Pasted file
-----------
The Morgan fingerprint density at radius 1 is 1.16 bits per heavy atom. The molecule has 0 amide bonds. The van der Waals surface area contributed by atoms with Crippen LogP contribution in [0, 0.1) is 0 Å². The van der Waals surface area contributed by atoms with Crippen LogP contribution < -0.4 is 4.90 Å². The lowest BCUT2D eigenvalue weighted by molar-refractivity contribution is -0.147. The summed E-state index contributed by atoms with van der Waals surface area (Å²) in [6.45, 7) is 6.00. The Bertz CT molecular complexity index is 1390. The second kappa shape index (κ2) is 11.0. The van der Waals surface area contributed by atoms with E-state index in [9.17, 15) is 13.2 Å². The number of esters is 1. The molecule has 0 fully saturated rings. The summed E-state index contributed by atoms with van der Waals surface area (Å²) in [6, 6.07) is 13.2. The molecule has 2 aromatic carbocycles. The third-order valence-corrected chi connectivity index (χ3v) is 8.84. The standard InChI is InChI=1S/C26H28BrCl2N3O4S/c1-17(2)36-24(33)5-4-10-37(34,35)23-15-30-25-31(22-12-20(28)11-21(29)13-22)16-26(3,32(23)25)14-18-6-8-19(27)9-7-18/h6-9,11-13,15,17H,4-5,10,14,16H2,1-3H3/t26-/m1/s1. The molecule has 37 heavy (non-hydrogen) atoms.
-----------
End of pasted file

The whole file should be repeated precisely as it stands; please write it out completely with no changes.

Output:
The Morgan fingerprint density at radius 1 is 1.16 bits per heavy atom. The molecule has 0 amide bonds. The van der Waals surface area contributed by atoms with Crippen LogP contribution in [0, 0.1) is 0 Å². The van der Waals surface area contributed by atoms with Crippen LogP contribution < -0.4 is 4.90 Å². The lowest BCUT2D eigenvalue weighted by molar-refractivity contribution is -0.147. The summed E-state index contributed by atoms with van der Waals surface area (Å²) in [6.45, 7) is 6.00. The Bertz CT molecular complexity index is 1390. The second kappa shape index (κ2) is 11.0. The van der Waals surface area contributed by atoms with E-state index in [9.17, 15) is 13.2 Å². The number of esters is 1. The molecule has 0 fully saturated rings. The summed E-state index contributed by atoms with van der Waals surface area (Å²) in [6, 6.07) is 13.2. The molecule has 2 aromatic carbocycles. The third-order valence-corrected chi connectivity index (χ3v) is 8.84. The standard InChI is InChI=1S/C26H28BrCl2N3O4S/c1-17(2)36-24(33)5-4-10-37(34,35)23-15-30-25-31(22-12-20(28)11-21(29)13-22)16-26(3,32(23)25)14-18-6-8-19(27)9-7-18/h6-9,11-13,15,17H,4-5,10,14,16H2,1-3H3/t26-/m1/s1. The molecule has 37 heavy (non-hydrogen) atoms.